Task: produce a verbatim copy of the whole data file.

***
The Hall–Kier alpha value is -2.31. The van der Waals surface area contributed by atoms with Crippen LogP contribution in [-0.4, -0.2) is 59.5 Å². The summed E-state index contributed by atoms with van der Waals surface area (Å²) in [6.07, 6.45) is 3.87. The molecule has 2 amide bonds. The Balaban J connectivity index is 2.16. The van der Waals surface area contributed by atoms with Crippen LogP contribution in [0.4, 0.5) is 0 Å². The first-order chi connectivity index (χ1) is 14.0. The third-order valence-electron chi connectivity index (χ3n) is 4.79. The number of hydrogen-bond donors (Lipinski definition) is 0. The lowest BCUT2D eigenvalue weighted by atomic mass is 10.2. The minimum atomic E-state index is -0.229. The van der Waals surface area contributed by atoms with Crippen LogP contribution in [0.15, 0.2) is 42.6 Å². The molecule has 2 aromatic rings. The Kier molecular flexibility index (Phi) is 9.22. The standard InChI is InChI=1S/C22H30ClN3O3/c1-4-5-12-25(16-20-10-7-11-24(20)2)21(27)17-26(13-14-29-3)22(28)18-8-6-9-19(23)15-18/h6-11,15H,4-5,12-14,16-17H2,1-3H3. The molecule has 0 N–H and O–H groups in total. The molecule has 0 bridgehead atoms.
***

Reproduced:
The Hall–Kier alpha value is -2.31. The van der Waals surface area contributed by atoms with Crippen LogP contribution in [-0.4, -0.2) is 59.5 Å². The summed E-state index contributed by atoms with van der Waals surface area (Å²) in [6.07, 6.45) is 3.87. The molecule has 2 amide bonds. The Balaban J connectivity index is 2.16. The van der Waals surface area contributed by atoms with Crippen LogP contribution in [0.4, 0.5) is 0 Å². The first-order chi connectivity index (χ1) is 14.0. The third-order valence-electron chi connectivity index (χ3n) is 4.79. The number of hydrogen-bond donors (Lipinski definition) is 0. The lowest BCUT2D eigenvalue weighted by atomic mass is 10.2. The minimum atomic E-state index is -0.229. The van der Waals surface area contributed by atoms with Crippen LogP contribution in [0.15, 0.2) is 42.6 Å². The molecule has 2 aromatic rings. The Kier molecular flexibility index (Phi) is 9.22. The standard InChI is InChI=1S/C22H30ClN3O3/c1-4-5-12-25(16-20-10-7-11-24(20)2)21(27)17-26(13-14-29-3)22(28)18-8-6-9-19(23)15-18/h6-11,15H,4-5,12-14,16-17H2,1-3H3. The molecule has 0 N–H and O–H groups in total. The molecule has 0 bridgehead atoms.